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New Eucalypt insect established in Auckland: Nambouria sp.

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Formerly known as the Forest Research Institute, Scion has been a leader in research relating to forest health for over 50 years. The Rotorua-based Crown Research Institute continues to provide science that will protect all forests from damage caused by insect pests, pathogens and weeds. The information presented below arises from these research activities.

From Forest Health News No. 93, February 2000.

New Zealand's eucalypt insect fauna has been enriched yet again. Brent Rogan, Forest Health Advisory Services, found unusual, protruding galls on the leaves of Eucalyptus nicholii in Auckland in early October  1999  (see  photo).  The  galls  are approximately 8 mm long, and protrude in a wavy red line (not unlike a roosters comb) through each side of the leaf.

The developing larva can be found feeding inside the gall within an oval gallery. Development takes approximately 3 months, as new generations have been observed in October, and again in January. Up to 25 galls have been counted on a single leaf. Adult specimens reared from the galls were pteromalid wasps. As there are no records in the literature of such an insect on E. nicholii , specimens were viewed by hymenopterists at Landcare Research, CSIRO, and the Natural History Museum in London. It has been confirmed that this is an unknown insect which does not fit well into any described genus. At present it has been provisionally placed in the genus Nambouria which contains one other smaller wasp that induces galls on E. camaldulensis in Queensland. This new insect is found in abundance on foliage of E. nicholii in the Auckland suburbs of Panmure and Mt Wellington. Further searches of these suburbs has found Nambouria sp. on E. cinerea (silver dollar gum).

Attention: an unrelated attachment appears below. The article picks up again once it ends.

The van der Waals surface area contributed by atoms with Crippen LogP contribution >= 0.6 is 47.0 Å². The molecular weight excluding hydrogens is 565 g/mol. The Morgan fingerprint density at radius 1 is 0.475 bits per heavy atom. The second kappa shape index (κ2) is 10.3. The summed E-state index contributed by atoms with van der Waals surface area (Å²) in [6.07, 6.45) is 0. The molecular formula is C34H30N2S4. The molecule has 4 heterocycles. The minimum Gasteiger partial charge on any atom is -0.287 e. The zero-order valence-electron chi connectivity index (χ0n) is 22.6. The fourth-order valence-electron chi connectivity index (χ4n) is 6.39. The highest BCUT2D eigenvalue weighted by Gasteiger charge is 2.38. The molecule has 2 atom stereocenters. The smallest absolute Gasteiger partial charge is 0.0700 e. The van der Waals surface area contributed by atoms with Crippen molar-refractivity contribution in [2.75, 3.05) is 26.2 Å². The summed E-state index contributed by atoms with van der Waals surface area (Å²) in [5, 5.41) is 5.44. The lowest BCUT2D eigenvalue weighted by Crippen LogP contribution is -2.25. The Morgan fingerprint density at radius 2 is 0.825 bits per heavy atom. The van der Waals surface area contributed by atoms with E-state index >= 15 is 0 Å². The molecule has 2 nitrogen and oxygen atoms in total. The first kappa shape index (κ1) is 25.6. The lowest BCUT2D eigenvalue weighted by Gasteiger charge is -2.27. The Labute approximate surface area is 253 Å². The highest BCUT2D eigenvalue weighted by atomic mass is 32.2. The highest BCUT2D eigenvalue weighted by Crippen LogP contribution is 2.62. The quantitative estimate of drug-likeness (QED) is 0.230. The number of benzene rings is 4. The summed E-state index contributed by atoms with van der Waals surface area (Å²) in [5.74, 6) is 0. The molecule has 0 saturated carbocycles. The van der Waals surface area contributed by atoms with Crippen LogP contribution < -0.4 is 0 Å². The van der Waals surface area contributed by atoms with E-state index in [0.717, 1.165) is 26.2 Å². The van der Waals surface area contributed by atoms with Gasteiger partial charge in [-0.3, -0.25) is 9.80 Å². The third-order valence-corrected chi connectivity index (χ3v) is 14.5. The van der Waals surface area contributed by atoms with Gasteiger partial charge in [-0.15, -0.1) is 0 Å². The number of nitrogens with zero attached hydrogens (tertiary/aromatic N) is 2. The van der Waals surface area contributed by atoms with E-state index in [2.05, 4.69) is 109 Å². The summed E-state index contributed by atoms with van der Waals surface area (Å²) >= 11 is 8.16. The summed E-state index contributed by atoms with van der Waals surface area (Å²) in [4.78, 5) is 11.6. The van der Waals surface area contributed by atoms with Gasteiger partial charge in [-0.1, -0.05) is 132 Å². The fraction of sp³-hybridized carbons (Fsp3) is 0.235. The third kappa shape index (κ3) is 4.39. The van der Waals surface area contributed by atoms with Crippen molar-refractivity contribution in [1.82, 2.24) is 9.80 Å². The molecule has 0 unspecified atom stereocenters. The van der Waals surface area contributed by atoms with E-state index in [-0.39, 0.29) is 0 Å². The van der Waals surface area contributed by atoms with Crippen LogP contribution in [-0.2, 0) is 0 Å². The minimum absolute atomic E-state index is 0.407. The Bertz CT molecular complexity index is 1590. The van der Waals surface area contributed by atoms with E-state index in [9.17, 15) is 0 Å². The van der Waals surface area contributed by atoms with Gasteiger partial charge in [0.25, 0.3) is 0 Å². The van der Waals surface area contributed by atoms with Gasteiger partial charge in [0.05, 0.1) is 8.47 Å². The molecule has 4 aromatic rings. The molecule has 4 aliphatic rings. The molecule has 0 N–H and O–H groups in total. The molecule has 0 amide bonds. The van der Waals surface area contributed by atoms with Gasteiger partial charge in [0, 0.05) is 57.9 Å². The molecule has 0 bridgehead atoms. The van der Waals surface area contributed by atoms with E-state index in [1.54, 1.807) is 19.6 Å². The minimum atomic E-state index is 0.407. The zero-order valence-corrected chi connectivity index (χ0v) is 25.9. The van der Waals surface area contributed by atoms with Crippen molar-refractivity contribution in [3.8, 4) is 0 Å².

Toni Withers, Forest Research

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